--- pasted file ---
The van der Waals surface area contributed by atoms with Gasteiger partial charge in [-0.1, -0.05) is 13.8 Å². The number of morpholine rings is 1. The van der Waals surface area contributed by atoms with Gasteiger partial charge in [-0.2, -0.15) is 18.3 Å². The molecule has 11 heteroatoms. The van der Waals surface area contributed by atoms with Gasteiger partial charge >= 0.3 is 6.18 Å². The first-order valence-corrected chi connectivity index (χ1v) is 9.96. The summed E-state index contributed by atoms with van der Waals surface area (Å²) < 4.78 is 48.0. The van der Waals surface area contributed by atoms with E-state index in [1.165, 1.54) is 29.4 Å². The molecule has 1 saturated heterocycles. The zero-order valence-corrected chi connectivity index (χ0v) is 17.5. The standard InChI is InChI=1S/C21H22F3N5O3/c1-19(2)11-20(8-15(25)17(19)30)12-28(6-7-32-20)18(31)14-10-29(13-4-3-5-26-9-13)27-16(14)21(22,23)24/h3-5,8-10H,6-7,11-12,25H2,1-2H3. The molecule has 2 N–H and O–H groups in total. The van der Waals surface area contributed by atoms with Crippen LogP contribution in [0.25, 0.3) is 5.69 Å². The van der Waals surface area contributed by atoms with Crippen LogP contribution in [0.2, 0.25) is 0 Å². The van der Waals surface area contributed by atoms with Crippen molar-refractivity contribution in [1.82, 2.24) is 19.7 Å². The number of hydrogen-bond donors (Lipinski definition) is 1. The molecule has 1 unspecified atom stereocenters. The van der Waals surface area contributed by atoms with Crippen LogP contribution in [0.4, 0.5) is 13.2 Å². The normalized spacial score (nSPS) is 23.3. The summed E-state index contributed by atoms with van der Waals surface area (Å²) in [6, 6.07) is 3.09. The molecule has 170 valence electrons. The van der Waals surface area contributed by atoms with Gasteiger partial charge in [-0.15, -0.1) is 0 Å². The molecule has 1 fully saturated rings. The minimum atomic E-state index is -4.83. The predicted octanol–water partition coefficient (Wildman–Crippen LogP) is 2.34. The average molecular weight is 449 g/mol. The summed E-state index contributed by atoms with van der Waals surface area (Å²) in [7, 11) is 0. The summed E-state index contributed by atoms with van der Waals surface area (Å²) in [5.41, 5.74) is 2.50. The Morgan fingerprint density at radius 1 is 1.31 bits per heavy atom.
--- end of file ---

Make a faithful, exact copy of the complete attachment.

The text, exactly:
The van der Waals surface area contributed by atoms with Gasteiger partial charge in [-0.1, -0.05) is 13.8 Å². The number of morpholine rings is 1. The van der Waals surface area contributed by atoms with Gasteiger partial charge in [-0.2, -0.15) is 18.3 Å². The molecule has 11 heteroatoms. The van der Waals surface area contributed by atoms with Gasteiger partial charge >= 0.3 is 6.18 Å². The first-order valence-corrected chi connectivity index (χ1v) is 9.96. The summed E-state index contributed by atoms with van der Waals surface area (Å²) < 4.78 is 48.0. The van der Waals surface area contributed by atoms with E-state index in [1.165, 1.54) is 29.4 Å². The molecule has 1 saturated heterocycles. The zero-order valence-corrected chi connectivity index (χ0v) is 17.5. The standard InChI is InChI=1S/C21H22F3N5O3/c1-19(2)11-20(8-15(25)17(19)30)12-28(6-7-32-20)18(31)14-10-29(13-4-3-5-26-9-13)27-16(14)21(22,23)24/h3-5,8-10H,6-7,11-12,25H2,1-2H3. The molecule has 2 N–H and O–H groups in total. The van der Waals surface area contributed by atoms with Crippen LogP contribution in [0.25, 0.3) is 5.69 Å². The van der Waals surface area contributed by atoms with Crippen LogP contribution in [0.2, 0.25) is 0 Å². The van der Waals surface area contributed by atoms with Crippen molar-refractivity contribution in [1.82, 2.24) is 19.7 Å². The number of hydrogen-bond donors (Lipinski definition) is 1. The molecule has 1 unspecified atom stereocenters. The van der Waals surface area contributed by atoms with Crippen LogP contribution in [0.4, 0.5) is 13.2 Å². The normalized spacial score (nSPS) is 23.3. The summed E-state index contributed by atoms with van der Waals surface area (Å²) in [6, 6.07) is 3.09. The molecule has 170 valence electrons. The van der Waals surface area contributed by atoms with Gasteiger partial charge in [-0.15, -0.1) is 0 Å². The molecule has 1 fully saturated rings. The minimum atomic E-state index is -4.83. The predicted octanol–water partition coefficient (Wildman–Crippen LogP) is 2.34. The average molecular weight is 449 g/mol. The summed E-state index contributed by atoms with van der Waals surface area (Å²) in [7, 11) is 0. The summed E-state index contributed by atoms with van der Waals surface area (Å²) in [5.41, 5.74) is 2.50. The Morgan fingerprint density at radius 1 is 1.31 bits per heavy atom.